Shaolin Monks - The Evolution of Animal Abuse

For centuries, the "Fighting Monks" of China, the Shaolin, have been revered for their mastery of the arts of war, the martial arts. The legends surrounding these monks are innumerable. It was claimed that they could walk through walls, disappear in broad daylight, defeat armed and mounted soldiers with their bare hands, and in general, kick the living shit out of anyone who pissed them off.

This was all well and good, and no problem for the Brothers Grymme during those days. We believe in kicking the living shit out of anyone who pisses us off, also, so as long as the Shaolin didn't get in our way, no worries.

Then, one day, we heard a legend that got our attention. A monk had developed a new strike which was being called the Iron Palm. The rumors claimed that he could "shatter the spine of a wild horse with a light, relaxed slap". Seeing the potential for a lucrative A.S.P.C.A. lawsuit, we sprang into action, starting our investigation on May 31, 742 A.D.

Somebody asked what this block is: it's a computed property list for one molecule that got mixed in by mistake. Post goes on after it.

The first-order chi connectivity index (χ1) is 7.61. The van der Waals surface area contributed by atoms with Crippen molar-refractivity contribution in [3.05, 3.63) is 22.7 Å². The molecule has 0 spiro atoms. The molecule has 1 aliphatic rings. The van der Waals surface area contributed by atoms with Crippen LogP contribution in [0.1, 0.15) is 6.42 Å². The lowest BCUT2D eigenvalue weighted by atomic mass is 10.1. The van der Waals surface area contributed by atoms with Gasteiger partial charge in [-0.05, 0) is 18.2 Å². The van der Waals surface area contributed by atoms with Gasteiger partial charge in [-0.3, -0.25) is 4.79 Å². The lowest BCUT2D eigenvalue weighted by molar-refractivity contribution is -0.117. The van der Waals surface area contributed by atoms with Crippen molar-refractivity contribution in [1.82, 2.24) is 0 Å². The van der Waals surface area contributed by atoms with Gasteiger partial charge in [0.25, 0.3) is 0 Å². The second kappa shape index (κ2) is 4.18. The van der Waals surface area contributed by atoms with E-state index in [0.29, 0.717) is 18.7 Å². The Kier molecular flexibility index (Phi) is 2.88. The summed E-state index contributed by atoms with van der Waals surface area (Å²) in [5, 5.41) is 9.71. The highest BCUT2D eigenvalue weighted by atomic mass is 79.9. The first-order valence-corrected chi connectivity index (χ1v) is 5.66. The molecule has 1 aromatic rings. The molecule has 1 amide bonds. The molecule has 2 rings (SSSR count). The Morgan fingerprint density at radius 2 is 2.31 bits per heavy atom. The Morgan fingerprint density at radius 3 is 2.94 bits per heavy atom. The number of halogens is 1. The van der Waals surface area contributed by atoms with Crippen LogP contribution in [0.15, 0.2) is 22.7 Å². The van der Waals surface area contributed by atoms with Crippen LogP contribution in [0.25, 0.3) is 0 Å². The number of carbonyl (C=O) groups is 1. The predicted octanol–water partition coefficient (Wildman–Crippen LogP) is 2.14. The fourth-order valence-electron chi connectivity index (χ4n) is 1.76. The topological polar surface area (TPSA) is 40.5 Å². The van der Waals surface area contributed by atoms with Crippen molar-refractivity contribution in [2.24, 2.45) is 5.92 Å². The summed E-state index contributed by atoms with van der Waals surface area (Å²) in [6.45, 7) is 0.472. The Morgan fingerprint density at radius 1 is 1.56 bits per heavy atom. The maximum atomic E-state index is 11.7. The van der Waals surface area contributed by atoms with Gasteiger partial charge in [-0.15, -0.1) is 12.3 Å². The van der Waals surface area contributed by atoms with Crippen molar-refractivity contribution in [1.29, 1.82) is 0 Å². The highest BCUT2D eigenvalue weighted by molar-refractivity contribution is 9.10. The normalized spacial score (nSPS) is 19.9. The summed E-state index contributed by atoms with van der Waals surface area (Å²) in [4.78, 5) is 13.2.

The first Shaolin temple was built about 495 A.D., by the Chinese Emporer Hsino Wen. At that time, the monks were simple holy men, who, had they known, would probably have been shocked by the depths to which the later priests sank.

Around 540 A.D., an Indian Buddhist priest named Bodhidharma came to this temple, and found that the monks were in horrible physical shape. He instituted a training program, based on Indian yoga practices, to improve the health of the Shaolin monks.


Wanting to start at the source, we began looking for Bodhidharma (who, of course, was dead by then). We discovered a Chinese sorcerer who claimed to have Bodhidharma's soul trapped in a bowl of rice, and said he'd speak to Bodhidharma for us, if we paid him. We killed the sorcerer (not for any real reason, he was just mouthy), then found the rice. We questioned the rice, and after holding a hungry duck above it for several hours and threatening it with soy sauce and MSG, it finally broke down and talked. It (Bodhidharma) detailed the training methods which had been employed when teaching the Shaolin. While it admitted that the things it had taught could possibly have been used for evil, that was not the intent at the time, and all the monks had signed disclaimers freeing Bodhidharma from any responsibility for the misuse of his training. Having cleared Bodhidharma of any wrongdoing, we pursued the investigation elsewhere. Oh, and ate the rice, as Marcus was pretty hungry by then.